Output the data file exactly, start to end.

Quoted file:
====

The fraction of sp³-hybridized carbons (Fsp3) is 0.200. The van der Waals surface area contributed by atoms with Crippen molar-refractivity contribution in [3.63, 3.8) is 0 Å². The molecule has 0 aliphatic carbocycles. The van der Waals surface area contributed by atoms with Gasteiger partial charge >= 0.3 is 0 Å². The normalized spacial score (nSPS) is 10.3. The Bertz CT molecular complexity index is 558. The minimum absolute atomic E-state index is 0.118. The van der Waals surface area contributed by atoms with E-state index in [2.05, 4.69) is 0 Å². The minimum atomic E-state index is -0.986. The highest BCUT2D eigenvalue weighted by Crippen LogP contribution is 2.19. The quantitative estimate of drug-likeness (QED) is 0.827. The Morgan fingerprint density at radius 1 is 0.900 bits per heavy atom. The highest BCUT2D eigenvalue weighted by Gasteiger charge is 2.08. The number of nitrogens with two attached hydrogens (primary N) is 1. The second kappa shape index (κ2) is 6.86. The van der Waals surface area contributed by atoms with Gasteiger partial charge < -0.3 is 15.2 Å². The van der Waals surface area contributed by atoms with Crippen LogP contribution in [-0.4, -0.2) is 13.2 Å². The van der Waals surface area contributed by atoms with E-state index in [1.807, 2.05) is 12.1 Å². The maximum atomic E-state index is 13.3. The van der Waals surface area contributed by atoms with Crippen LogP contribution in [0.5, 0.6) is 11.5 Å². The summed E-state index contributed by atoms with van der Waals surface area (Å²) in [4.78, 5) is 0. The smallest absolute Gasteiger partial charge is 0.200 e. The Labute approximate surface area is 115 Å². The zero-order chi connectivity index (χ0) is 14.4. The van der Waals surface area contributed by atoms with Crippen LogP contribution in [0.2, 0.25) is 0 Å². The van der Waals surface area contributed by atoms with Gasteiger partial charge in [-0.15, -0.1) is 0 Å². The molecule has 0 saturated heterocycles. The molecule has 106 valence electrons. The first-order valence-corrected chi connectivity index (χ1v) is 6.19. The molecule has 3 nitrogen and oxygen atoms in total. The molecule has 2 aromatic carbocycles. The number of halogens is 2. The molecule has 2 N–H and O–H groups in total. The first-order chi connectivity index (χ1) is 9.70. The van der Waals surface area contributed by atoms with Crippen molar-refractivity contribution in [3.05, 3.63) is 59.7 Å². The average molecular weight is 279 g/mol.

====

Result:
The fraction of sp³-hybridized carbons (Fsp3) is 0.200. The van der Waals surface area contributed by atoms with Crippen molar-refractivity contribution in [3.63, 3.8) is 0 Å². The molecule has 0 aliphatic carbocycles. The van der Waals surface area contributed by atoms with Gasteiger partial charge >= 0.3 is 0 Å². The normalized spacial score (nSPS) is 10.3. The Bertz CT molecular complexity index is 558. The minimum absolute atomic E-state index is 0.118. The van der Waals surface area contributed by atoms with E-state index in [2.05, 4.69) is 0 Å². The minimum atomic E-state index is -0.986. The highest BCUT2D eigenvalue weighted by Crippen LogP contribution is 2.19. The quantitative estimate of drug-likeness (QED) is 0.827. The Morgan fingerprint density at radius 1 is 0.900 bits per heavy atom. The highest BCUT2D eigenvalue weighted by Gasteiger charge is 2.08. The number of nitrogens with two attached hydrogens (primary N) is 1. The second kappa shape index (κ2) is 6.86. The van der Waals surface area contributed by atoms with Gasteiger partial charge < -0.3 is 15.2 Å². The van der Waals surface area contributed by atoms with Crippen LogP contribution in [-0.4, -0.2) is 13.2 Å². The van der Waals surface area contributed by atoms with E-state index in [1.807, 2.05) is 12.1 Å². The maximum atomic E-state index is 13.3. The van der Waals surface area contributed by atoms with Crippen LogP contribution in [0.5, 0.6) is 11.5 Å². The summed E-state index contributed by atoms with van der Waals surface area (Å²) in [4.78, 5) is 0. The smallest absolute Gasteiger partial charge is 0.200 e. The Labute approximate surface area is 115 Å². The zero-order chi connectivity index (χ0) is 14.4. The van der Waals surface area contributed by atoms with Crippen LogP contribution in [0.2, 0.25) is 0 Å². The van der Waals surface area contributed by atoms with Gasteiger partial charge in [-0.15, -0.1) is 0 Å². The molecule has 0 saturated heterocycles. The molecule has 106 valence electrons. The first-order valence-corrected chi connectivity index (χ1v) is 6.19. The molecule has 3 nitrogen and oxygen atoms in total. The molecule has 2 aromatic carbocycles. The number of halogens is 2. The molecule has 2 N–H and O–H groups in total. The first-order chi connectivity index (χ1) is 9.70. The van der Waals surface area contributed by atoms with Crippen molar-refractivity contribution in [3.05, 3.63) is 59.7 Å². The average molecular weight is 279 g/mol.